yourself about plagiarism before you begin your course.
1. Read the ELI policy
statement on academic
dishonesty (reprinted here):
2. Read the official NVCC
statement on academic
includes cheating, plagiarism, and other forms of dishonorable
conduct (see the NVCC Student Handbook for more detailed
information). Such dishonesty will not be tolerated. Penalties
can range from the issuance of failing grades (on an assignment,
an exam, the course) to being referred to the Dean of Student
Development for further disciplinary action, including possible
expulsion from the College.
3. Read my policy on
plagiarism and cheating:
officials award credit, degrees, and certificates, they must
assume the absolute integrity of the work done by you; therefore,
it is important that you maintain the highest standard of honor
in your scholastic work. Academic dishonesty shall not be
condoned. When such misconduct is established as having
occurred, it subjects you to possible disciplinary actions
ranging from admonition to dismissal, along with any grade
penalty the instructor might, in appropriate cases, impose.
Procedural safeguards of due process and appeal are available to
you in disciplinary matters. Academic dishonesty, as a general
rule, involves one of the following acts:
- Cheating on an
examination or quiz, including the giving, receiving, or
soliciting of information and the unauthorized use of notes or
other materials during the examination or quiz.
- Buying, selling,
stealing, or soliciting any material purported to be the
unreleased contents of a forthcoming examination, or the use of
- Substituting for
another person during an examination or allowing such
substitution for one's self.
- Plagiarizing. This
is the act of appropriating passages from the work of another
individual, either word for word or in substance, and
representing them as one's own work. This includes any submission
of written work other than one's own.
- Colluding with
another person in the preparation or editing of assignments
submitted for credit, unless such collaboration has been approved
in advance by the instructor.
furnishing false information to the College; forgery and
alteration or use of College documents or instruments of
identification with the intent to defraud.
4. Read my policy on
|Any instance of academic
dishonesty, cheating, plagiarism will
result in immediate grade of "F" in the course.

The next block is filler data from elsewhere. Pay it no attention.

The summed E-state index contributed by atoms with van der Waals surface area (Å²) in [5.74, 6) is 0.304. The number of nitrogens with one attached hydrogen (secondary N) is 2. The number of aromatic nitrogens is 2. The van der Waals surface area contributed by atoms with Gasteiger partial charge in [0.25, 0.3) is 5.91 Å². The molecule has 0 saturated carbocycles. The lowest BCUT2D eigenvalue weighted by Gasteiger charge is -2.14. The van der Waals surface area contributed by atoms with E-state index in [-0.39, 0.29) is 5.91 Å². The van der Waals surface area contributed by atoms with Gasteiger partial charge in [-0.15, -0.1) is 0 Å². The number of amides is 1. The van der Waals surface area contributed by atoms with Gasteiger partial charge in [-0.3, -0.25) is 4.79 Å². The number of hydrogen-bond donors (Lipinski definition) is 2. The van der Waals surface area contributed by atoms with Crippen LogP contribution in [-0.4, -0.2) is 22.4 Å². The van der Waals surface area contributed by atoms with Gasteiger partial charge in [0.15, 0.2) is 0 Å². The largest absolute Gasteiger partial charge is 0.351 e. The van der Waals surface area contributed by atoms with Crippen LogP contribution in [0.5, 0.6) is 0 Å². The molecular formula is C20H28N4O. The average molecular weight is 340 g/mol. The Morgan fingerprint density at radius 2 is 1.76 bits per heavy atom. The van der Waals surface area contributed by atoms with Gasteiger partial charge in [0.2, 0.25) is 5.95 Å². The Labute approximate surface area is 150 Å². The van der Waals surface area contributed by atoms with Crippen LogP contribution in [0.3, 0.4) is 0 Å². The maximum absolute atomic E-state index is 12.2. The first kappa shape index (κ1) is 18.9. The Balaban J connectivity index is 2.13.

If you understand the
issue of plagiarism, you should proceed with your course. If you need further
explanation of plagiarism and citation issues, please check some
of the resources listed below.
information at NVCC
about Plagiarism by Denise Ashkenas, Alexandria campus
Writing Tips for Online History Students by
Jud Sage, especially his paragraph on
How to Avoid Plagiarism
information at some major universities
Plagiarism: What It Is and How to Recognize and Avoid, has some good
examples of plagiarism. See also IU's general
University of California at Davis (Student Judicial Affairs),
Avoiding Plagiarism: Mastering the
Art of Scholarship, is a nicely-designed website that conveys the full
seriousness of the issue of plagiarism.
The Purdue University Online Writing Lab has a very well done
The Writing Place at Northwestern University has
Avoiding Plagiarism with a set of nice tips
Augusta State University,
A Note on Plagiarism, is short
with some excellent examples.
St. Cloud University has a short
note on paraphrasing, the
The Puzzling Paraphrase.
Another good resource is
Using Sources, by Sharon Williams at
Hamilton College, with some general remarks and detailed explanation of examples.
Georgetown University has a very lengthy,
student-developed worksheet on
What Is Plagiarism.
Plagiarism Theme Page has
links to information about plagiarism.
Duke University Libraries,
is a good worksheet.
University Library, Manage Bibliographies & Citations, provides links to information about the
various systems for citing sources.
A Brief Citation
Guide for Internet Sources in History and the Humanities by Melvin Page, East
Tennessee State University, provides a short comparison site of MLA,
APA and Chicago citation of online resources styles.
APA, MLA, Turabian, and Chicago Citation Styles is a good starting place to learn about MLA, APA and Chicago
Citing Electronic Information in History Papers, by Maurice Crouse, University
of Memphis, is useful.
Listen to some brief remarks about
plagiarism as a mp3 file. You can also read the information as a txt file.
|For a paper (or paragraph) writing
assignment in one of my courses using the required book (or primary source), simple page number in
parenthesis is fine (32)--because I know what source you are using. If you have used any other
source (either a direction quotation or a paraphrase) in your writing,
then you must cite author, title, date, page in parenthesis (Smith, Gilgamesh, 1978, 8). If you
have used an electronic source, then cite
author, url, date accessed (Smith, www.course.edu/Gilgamesh/paper.html, 13 June 2001). You may
also check the Citing Sources noted below for further information. If you use an electronic version of a book, cite the location of the quote.